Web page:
In this exercise you will ground-truth several different maps of the same place - your home. Sometimes maps help you learn new things about a place - things you didn't know despite having lived experience in the place. Other times maps are limiting - not showing things you know are important about a particular place, or showing them in such a way that is limiting or even deceptive. Regarding Monmonier's quote above, you should also be aware that there are many things - toxic waste sites, health statistics, etc., that can be either difficult or impossible to find on maps.

You will use multiple maps of your home in this exercise (many of which you already created in previous exercises). You will compare, contrast, and comment on these different maps, many of the "same" place: the area around your home, and all focused on something or somewhere that is important to you. The main point is to get some sense of how maps represent the world and to ground truth these different representations given your personal, lived experiences.

Question 3: Your USGS Topo Map as Biography: write 2 pages (20 pts)

Read a brief article by Brian Harley called "The Map as Biography." In this article, published in a map collecting magazine, Harley talks about his "favorite map" - which happens to be a detailed topographic map (the British equivalent of your USGS topographic map).

Harley's point is that you can read the map as a biography - actually many kinds of biography - including your own.

After reading Harley's article, compose a 2-3 page personal biography based on your USGS topographic map. This should start with your impressions of the map, what struck you about it when you first saw it. Please be as creative as you want with this question.

International students: Please feel free to use a map of your actual home for this part of the exercise: it can be a map you found in one of the previous exercises, or one you found on the web. Just make sure it is detailed enough to show streets, neighborhoods, etc. Ask me if you have questions about an appropriate map.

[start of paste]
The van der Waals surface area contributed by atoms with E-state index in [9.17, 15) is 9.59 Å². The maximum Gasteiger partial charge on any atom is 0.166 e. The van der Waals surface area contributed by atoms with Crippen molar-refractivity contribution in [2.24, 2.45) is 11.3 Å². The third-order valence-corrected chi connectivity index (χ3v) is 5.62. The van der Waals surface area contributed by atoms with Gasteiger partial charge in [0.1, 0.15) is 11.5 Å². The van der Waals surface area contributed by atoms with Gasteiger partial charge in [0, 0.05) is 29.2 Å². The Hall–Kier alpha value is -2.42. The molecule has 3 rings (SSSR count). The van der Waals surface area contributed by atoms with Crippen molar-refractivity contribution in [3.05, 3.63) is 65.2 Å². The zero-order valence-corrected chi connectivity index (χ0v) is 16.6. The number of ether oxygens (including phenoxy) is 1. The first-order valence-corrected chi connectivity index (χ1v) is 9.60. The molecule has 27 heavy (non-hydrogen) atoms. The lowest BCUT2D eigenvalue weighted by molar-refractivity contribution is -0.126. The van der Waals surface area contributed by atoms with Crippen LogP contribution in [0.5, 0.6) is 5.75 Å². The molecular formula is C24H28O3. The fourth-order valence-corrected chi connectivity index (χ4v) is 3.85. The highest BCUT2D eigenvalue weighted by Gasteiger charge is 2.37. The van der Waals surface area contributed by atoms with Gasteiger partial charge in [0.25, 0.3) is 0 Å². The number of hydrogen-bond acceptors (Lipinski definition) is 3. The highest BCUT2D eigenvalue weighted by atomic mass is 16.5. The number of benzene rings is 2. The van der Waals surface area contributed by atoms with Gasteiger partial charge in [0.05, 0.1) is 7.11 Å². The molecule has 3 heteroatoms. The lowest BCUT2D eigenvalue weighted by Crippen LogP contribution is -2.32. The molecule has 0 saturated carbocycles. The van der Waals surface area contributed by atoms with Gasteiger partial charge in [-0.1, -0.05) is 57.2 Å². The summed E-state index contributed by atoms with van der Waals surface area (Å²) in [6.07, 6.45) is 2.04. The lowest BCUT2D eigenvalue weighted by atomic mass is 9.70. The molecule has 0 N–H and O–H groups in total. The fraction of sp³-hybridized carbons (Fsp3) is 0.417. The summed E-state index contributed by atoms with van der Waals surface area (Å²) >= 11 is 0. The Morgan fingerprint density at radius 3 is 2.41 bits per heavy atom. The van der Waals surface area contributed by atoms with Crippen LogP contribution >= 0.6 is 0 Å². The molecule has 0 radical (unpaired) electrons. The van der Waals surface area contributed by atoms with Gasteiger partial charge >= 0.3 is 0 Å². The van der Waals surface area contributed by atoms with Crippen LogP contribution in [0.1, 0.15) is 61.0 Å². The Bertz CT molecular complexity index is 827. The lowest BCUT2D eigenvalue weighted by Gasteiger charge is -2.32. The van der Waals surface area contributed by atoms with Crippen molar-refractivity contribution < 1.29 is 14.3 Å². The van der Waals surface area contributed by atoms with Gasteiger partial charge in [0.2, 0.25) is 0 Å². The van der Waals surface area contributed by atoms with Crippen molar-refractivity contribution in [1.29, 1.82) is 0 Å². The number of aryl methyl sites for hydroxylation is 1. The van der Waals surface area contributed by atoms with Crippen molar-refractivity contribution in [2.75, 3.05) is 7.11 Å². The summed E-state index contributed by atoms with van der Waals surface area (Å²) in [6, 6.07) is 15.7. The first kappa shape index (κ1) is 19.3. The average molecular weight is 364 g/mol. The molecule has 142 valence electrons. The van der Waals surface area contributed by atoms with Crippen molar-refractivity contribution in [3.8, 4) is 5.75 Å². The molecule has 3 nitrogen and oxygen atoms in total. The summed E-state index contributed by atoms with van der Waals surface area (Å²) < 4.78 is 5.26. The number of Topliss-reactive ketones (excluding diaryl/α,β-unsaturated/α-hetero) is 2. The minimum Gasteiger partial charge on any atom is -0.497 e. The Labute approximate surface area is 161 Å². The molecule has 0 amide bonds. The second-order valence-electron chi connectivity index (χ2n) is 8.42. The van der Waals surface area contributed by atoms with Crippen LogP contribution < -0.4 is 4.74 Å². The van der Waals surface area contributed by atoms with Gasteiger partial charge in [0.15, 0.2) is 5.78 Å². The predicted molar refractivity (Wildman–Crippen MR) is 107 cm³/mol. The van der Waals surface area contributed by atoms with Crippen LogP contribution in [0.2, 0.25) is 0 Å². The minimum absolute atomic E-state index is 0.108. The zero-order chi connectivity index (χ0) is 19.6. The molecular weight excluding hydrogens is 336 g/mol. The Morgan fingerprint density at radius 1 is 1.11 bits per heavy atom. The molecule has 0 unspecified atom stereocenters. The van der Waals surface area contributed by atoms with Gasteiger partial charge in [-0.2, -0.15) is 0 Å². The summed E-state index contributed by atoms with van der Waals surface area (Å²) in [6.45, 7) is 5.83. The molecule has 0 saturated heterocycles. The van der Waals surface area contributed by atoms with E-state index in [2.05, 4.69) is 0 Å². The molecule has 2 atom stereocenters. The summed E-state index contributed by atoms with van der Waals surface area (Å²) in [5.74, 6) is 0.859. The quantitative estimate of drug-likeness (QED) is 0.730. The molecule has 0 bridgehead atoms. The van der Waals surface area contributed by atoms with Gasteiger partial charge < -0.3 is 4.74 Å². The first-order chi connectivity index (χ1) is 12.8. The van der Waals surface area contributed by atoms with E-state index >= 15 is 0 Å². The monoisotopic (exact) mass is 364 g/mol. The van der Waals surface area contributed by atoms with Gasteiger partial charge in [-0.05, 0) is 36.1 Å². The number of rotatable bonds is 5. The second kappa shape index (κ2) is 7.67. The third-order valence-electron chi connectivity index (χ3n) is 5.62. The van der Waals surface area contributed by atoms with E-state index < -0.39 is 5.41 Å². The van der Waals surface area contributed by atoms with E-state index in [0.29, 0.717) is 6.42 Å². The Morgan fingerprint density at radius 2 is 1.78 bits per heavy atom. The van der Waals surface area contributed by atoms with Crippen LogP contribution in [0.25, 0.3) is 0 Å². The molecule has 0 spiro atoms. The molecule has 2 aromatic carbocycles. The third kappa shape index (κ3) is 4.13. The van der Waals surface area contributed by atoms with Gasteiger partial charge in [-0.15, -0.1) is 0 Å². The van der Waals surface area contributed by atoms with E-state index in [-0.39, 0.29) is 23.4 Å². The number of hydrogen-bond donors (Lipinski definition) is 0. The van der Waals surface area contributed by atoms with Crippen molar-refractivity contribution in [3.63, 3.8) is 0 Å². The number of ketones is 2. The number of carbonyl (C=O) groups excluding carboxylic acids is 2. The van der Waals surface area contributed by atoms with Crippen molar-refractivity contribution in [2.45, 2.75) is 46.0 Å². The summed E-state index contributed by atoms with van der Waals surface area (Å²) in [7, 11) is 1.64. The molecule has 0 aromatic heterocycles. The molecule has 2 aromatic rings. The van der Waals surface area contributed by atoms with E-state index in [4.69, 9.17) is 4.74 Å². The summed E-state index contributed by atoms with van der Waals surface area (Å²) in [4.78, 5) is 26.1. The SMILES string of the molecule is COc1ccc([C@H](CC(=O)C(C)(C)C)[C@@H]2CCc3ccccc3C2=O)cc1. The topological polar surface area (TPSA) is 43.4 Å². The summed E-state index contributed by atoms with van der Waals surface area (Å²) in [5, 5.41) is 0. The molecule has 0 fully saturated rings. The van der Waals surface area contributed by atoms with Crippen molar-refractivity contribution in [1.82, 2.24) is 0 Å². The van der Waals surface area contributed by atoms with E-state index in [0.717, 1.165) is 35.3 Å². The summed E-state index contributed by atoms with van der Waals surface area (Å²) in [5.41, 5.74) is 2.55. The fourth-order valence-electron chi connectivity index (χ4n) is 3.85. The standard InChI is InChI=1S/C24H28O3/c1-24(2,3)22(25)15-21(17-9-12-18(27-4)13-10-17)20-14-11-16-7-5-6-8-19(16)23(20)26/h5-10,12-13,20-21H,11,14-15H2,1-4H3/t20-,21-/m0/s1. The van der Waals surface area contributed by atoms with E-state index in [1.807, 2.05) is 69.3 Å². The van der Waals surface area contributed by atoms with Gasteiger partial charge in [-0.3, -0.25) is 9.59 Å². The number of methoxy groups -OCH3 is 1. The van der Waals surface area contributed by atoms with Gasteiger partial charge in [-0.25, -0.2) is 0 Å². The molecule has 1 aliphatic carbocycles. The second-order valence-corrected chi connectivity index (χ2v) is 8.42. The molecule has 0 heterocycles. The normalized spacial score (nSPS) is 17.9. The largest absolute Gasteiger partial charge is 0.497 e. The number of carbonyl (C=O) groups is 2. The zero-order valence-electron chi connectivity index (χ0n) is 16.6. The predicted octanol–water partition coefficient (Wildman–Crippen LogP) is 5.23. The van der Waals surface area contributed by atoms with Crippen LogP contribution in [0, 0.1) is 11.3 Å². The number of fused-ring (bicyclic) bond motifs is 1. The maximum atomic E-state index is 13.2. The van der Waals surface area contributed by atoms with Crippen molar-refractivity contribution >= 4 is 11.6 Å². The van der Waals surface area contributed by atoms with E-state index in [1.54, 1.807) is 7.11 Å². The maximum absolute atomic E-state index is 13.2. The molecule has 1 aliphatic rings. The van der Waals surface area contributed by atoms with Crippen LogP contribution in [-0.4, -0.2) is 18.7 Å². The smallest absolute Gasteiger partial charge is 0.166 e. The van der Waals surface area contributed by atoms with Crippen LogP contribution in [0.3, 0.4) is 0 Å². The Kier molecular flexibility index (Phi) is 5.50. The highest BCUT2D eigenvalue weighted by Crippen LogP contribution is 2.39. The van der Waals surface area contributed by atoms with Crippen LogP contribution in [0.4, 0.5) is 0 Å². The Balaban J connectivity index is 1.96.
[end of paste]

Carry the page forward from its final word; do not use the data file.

Question 4: What Maps Show and Don't Show: write 2 pages (20 pts)

Refer to the quote by Monmonier above and Chapter 5 in Monmonier's How to Lie with Maps where he discusses the human and social context of such large scale topographic maps and some of ways in which seemingly "objective" USGS topographic maps are shaped by their human and social context. Today, Google and other online map providers present us with the equivalent of the old topographic maps.

All maps are selective and a partial representation of "reality" - topographic maps or Google maps. But it is important to ponder what kind of information is on the map, and which information is left off the map. For example, should information about toxic waste and other human-created environmental hazards be included on Google maps? You can search for pizza, Apple Stores, and wig shops, but not toxic waste locations. The data is easily available in digital form, yet... it's not on the map. Huh.

The US Environmental Protection Agency (EPA) provides such information at their EnviroFacts WWW site:

HEY again: The EPA EnviroFacts site seems to often go down over the weekend, and sometimes during the day. As per usual, don't put this off until the last minute. Let me know if you continue to have problems with the site.

Write one page on your reaction to these maps of the toxic geography of your home. Any surprises? What kind of toxic releases are around your home? What sense of your home do you get from looking at this particular (toxic) aspect of "reality" mapped out? Are these toxic sites things you were aware of?

Write one page in reaction to the quote at the beginning of this exercise. Are Google (or other online) maps ideological because of their silences about certain important aspects of our environment? Should toxic sites be included on Google maps? Why aren't they? Who might oppose including such information on such basic detailed maps? Who might support it?

Question 5: Bonus Question: write .01 pages (1 pt)

Question 6: Thoughts on "The Power of Maps": write 2 pages (10 pts)

Ponder the maps you have created this semester. Review what we have covered in lectures and readings this semester (look at the two previous exam reviews). Discuss three of the most important insights you learned about maps this semester using your maps as examples. Which exercises were the most engaging, and why? What would you like to have done more of in the course?

Discuss your personal development over the semester: what have you learned? Comment on both your intellectual/conceptual and technical (mapping, digital submissions) development.